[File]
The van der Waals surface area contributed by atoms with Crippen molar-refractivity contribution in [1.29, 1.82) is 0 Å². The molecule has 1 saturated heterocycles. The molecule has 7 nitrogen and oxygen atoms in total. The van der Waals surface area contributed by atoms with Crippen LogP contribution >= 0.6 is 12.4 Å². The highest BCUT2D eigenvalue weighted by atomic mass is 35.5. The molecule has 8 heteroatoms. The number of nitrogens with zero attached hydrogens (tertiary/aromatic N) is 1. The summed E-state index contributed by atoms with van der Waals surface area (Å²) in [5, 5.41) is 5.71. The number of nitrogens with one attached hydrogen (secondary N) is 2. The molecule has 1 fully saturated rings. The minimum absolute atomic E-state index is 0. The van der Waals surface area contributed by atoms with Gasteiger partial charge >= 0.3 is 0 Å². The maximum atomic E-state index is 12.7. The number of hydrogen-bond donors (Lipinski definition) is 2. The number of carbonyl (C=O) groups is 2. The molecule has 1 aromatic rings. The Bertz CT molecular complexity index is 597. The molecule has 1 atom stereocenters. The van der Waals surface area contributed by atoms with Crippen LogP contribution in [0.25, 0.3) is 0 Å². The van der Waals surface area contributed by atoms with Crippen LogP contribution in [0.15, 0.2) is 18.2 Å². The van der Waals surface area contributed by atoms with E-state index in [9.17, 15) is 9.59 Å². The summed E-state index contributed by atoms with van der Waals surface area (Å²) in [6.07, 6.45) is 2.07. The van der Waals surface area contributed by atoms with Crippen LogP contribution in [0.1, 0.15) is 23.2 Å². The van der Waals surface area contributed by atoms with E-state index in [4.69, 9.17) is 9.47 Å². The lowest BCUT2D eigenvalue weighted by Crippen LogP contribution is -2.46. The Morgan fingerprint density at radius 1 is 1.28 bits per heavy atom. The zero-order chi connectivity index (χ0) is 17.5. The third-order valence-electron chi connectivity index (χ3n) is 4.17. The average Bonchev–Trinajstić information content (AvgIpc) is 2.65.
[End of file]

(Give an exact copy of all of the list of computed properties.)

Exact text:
The van der Waals surface area contributed by atoms with Crippen molar-refractivity contribution in [1.29, 1.82) is 0 Å². The molecule has 1 saturated heterocycles. The molecule has 7 nitrogen and oxygen atoms in total. The van der Waals surface area contributed by atoms with Crippen LogP contribution >= 0.6 is 12.4 Å². The highest BCUT2D eigenvalue weighted by atomic mass is 35.5. The molecule has 8 heteroatoms. The number of nitrogens with zero attached hydrogens (tertiary/aromatic N) is 1. The summed E-state index contributed by atoms with van der Waals surface area (Å²) in [5, 5.41) is 5.71. The number of nitrogens with one attached hydrogen (secondary N) is 2. The molecule has 1 fully saturated rings. The minimum absolute atomic E-state index is 0. The van der Waals surface area contributed by atoms with Gasteiger partial charge >= 0.3 is 0 Å². The maximum atomic E-state index is 12.7. The number of hydrogen-bond donors (Lipinski definition) is 2. The number of carbonyl (C=O) groups is 2. The molecule has 1 aromatic rings. The Bertz CT molecular complexity index is 597. The molecule has 1 atom stereocenters. The van der Waals surface area contributed by atoms with Crippen LogP contribution in [0.25, 0.3) is 0 Å². The van der Waals surface area contributed by atoms with Crippen LogP contribution in [0.15, 0.2) is 18.2 Å². The van der Waals surface area contributed by atoms with E-state index in [9.17, 15) is 9.59 Å². The summed E-state index contributed by atoms with van der Waals surface area (Å²) in [6.07, 6.45) is 2.07. The van der Waals surface area contributed by atoms with Crippen LogP contribution in [0.1, 0.15) is 23.2 Å². The van der Waals surface area contributed by atoms with E-state index in [4.69, 9.17) is 9.47 Å². The lowest BCUT2D eigenvalue weighted by Crippen LogP contribution is -2.46. The Morgan fingerprint density at radius 1 is 1.28 bits per heavy atom. The zero-order chi connectivity index (χ0) is 17.5. The third-order valence-electron chi connectivity index (χ3n) is 4.17. The average Bonchev–Trinajstić information content (AvgIpc) is 2.65.